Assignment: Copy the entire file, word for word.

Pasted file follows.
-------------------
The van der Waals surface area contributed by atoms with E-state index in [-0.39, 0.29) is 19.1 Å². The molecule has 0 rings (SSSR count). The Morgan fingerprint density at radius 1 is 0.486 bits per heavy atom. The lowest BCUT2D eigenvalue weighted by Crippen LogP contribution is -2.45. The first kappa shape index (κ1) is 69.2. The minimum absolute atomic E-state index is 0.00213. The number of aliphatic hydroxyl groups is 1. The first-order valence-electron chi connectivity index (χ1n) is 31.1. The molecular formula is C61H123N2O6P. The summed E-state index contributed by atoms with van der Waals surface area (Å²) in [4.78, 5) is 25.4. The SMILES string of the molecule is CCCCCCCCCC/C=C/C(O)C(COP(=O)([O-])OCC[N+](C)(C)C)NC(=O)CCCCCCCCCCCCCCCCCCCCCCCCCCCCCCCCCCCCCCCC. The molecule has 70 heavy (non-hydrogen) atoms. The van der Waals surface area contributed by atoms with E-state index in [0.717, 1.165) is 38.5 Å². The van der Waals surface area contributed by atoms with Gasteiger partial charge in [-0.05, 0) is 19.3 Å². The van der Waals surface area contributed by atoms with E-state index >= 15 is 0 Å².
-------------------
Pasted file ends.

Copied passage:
The van der Waals surface area contributed by atoms with E-state index in [-0.39, 0.29) is 19.1 Å². The molecule has 0 rings (SSSR count). The Morgan fingerprint density at radius 1 is 0.486 bits per heavy atom. The lowest BCUT2D eigenvalue weighted by Crippen LogP contribution is -2.45. The first kappa shape index (κ1) is 69.2. The minimum absolute atomic E-state index is 0.00213. The number of aliphatic hydroxyl groups is 1. The first-order valence-electron chi connectivity index (χ1n) is 31.1. The molecular formula is C61H123N2O6P. The summed E-state index contributed by atoms with van der Waals surface area (Å²) in [4.78, 5) is 25.4. The SMILES string of the molecule is CCCCCCCCCC/C=C/C(O)C(COP(=O)([O-])OCC[N+](C)(C)C)NC(=O)CCCCCCCCCCCCCCCCCCCCCCCCCCCCCCCCCCCCCCCC. The molecule has 70 heavy (non-hydrogen) atoms. The van der Waals surface area contributed by atoms with E-state index in [0.717, 1.165) is 38.5 Å². The van der Waals surface area contributed by atoms with Gasteiger partial charge in [-0.05, 0) is 19.3 Å². The van der Waals surface area contributed by atoms with E-state index >= 15 is 0 Å².